However, the Lakers are in the second largest media market in the U.S., and along with the Boston Celtics, they are one of the league’s two most glamorous teams. Kupchak has worked in the Lakers’ front office since 1986. In 2000-2001 when Jerry West departed for Memphis, Kupchak took over as the head personnel man for the Lakers. Kupchak has seven NBA championship rings from his time in the Lakers’ front office. West built the “Showtime” Lakers and the Kobe-Shaq Lakers, but Kupchak was responsible for adding Gasol and most of the rest of the players to the repeat champs in 2009 and 2010.
In college, Kupchak was the 1976 ACC Player of the Year as an All-America power forward for the North Carolina Tar Heels. Other winners of the ACC POY include David Thompson, Ralph Sampson, Michael Jordan, Len Bias, and Christian Laettner.
Kupchak also was the starting center on the 1976 U.S. Olympic basketball team that won the gold medal. He was drafted in the first round by the Washington Bullets that year, and in 1978, he helped the Bullets win the NBA championship, averaging 16 points and seven rebounds a game in just 26 minutes. Kupchak was at times just as valuable as the Bullets’ Hall of Famers, Elvin Hayes and Wes Unseld. Hayes once said Kupchak deserved more playing time because he was a much better shooter than Unseld.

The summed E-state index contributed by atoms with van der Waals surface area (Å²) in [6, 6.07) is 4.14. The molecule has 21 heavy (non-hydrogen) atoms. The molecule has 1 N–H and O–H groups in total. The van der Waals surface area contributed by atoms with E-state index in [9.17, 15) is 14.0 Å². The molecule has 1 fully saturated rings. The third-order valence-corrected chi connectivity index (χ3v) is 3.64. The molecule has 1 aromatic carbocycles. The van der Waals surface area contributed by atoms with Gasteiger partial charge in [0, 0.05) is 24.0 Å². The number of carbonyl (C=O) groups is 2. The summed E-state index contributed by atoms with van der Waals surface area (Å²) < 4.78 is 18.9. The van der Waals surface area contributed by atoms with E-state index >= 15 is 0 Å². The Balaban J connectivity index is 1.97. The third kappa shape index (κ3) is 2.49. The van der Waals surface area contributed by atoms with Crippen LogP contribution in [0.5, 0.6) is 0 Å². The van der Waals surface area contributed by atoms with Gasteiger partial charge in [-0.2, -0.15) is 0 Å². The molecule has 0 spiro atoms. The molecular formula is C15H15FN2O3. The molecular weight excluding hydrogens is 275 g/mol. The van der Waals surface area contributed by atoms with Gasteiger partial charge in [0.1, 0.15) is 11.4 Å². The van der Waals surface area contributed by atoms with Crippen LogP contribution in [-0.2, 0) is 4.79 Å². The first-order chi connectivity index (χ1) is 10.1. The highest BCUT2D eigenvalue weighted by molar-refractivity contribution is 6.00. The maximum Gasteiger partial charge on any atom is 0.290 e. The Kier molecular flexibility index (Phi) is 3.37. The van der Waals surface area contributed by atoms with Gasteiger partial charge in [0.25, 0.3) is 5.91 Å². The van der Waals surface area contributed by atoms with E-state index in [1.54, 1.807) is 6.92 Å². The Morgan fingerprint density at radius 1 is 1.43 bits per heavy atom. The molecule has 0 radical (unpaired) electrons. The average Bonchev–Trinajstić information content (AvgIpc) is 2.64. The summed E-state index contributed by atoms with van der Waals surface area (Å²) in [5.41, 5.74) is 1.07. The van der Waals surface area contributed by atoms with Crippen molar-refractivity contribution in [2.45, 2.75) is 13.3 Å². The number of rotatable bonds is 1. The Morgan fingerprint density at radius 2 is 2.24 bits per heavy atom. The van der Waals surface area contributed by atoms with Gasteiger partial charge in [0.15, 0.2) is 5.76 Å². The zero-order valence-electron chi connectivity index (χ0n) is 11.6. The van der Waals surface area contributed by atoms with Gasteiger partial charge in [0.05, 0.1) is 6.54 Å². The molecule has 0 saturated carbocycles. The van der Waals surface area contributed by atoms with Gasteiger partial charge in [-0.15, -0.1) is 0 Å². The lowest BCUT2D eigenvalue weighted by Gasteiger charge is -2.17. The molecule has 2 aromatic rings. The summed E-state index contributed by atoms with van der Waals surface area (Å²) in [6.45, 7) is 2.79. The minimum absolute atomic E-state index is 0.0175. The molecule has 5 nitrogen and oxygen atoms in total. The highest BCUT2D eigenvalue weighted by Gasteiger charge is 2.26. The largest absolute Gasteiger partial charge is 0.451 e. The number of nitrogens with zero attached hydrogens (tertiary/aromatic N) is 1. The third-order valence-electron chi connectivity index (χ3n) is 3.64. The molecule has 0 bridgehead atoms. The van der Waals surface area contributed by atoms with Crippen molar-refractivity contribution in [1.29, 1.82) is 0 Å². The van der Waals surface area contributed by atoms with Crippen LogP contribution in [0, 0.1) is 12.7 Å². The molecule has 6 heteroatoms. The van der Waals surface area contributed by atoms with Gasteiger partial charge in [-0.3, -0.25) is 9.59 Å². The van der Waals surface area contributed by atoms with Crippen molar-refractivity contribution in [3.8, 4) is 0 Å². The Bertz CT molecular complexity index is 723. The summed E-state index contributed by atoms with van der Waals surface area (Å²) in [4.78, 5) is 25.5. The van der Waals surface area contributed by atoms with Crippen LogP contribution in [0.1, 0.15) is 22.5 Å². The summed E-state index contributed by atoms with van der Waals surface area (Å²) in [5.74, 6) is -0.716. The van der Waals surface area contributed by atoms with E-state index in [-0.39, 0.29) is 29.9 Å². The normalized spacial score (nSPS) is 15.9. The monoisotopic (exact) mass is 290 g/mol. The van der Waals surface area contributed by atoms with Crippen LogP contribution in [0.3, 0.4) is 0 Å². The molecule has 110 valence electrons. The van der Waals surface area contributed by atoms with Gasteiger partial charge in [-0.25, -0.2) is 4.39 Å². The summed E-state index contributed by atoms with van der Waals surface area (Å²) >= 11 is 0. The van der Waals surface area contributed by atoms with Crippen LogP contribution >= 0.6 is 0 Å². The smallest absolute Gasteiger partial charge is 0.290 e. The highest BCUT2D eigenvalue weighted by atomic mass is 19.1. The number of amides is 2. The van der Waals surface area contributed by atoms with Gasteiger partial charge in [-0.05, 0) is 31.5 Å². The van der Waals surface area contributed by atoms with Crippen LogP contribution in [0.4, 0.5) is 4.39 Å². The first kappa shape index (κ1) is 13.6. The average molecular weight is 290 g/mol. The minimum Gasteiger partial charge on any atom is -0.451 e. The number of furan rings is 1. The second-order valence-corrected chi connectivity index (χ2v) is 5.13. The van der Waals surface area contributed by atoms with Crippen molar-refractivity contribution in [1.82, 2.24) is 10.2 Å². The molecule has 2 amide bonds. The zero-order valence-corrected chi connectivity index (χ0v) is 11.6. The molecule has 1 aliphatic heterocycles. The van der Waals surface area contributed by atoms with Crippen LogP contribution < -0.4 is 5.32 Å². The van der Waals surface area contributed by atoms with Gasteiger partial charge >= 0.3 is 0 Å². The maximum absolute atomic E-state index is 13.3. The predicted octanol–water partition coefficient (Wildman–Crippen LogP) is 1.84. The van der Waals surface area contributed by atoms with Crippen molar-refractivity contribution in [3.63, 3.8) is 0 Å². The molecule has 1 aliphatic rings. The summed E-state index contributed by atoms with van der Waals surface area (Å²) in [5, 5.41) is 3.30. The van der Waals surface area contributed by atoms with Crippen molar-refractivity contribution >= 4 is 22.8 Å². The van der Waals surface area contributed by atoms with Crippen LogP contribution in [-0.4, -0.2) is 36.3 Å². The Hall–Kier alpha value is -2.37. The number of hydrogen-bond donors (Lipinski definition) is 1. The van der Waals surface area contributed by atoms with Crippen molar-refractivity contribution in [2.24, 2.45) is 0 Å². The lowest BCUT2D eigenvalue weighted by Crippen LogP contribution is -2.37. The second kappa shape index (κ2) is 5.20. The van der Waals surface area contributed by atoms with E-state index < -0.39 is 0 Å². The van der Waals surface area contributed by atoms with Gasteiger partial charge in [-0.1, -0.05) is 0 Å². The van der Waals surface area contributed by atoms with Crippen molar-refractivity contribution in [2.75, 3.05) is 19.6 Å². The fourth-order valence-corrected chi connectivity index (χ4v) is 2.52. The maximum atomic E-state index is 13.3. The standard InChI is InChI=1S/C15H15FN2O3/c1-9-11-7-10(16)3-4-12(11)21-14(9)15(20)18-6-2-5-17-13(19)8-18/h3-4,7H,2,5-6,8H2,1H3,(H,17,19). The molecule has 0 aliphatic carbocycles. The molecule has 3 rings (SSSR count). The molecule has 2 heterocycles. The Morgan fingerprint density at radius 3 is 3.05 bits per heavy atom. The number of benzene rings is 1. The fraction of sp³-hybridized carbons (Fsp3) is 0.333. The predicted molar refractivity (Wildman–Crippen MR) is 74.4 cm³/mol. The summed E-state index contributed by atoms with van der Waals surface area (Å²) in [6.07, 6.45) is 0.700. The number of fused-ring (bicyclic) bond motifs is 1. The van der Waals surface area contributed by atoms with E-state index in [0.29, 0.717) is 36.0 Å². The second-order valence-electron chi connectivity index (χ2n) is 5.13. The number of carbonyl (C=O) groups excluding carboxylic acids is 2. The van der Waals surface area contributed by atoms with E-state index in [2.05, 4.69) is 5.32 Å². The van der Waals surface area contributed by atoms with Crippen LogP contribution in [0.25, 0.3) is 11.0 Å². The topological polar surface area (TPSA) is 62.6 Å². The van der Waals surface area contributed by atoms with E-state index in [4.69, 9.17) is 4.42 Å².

In the Eastern Conference Finals against Philadelphia, Kupchak scored 19 points in Game 4 to give Washington a commanding 3-1 series lead. The Bullets won the series 4 games to 2.
Kupchak also scored 19 points in Game 6 of the finals against Seattle. In the deciding Game 7, Kupchak scored 13 points for the Bullets as they defeated the Supersonics to become the last team to win an NBA Finals Game 7 on the road.
Kupchak was part of two other teams that won NBA titles, the 1982 and 1985 L.A. Lakers, although in 1981-1982 Kupchak was lost for the season after 26 games because of a knee injury.
Bob Ryan of the Boston Globe once wrote that without Kupchak, “Neither the 1978 Bullets nor the 1985 Lakers could have won championships.”
In fact, Kupchak in his prime with the Bullets was better than any of the current Lakers except for Bryant and Gasol. At 6-10 he had a good mid-range jumper and often used the backboard, as other players of his era did. His aggressiveness would have probably given him the league lead in floor burns chasing for loose balls if such statistics were kept.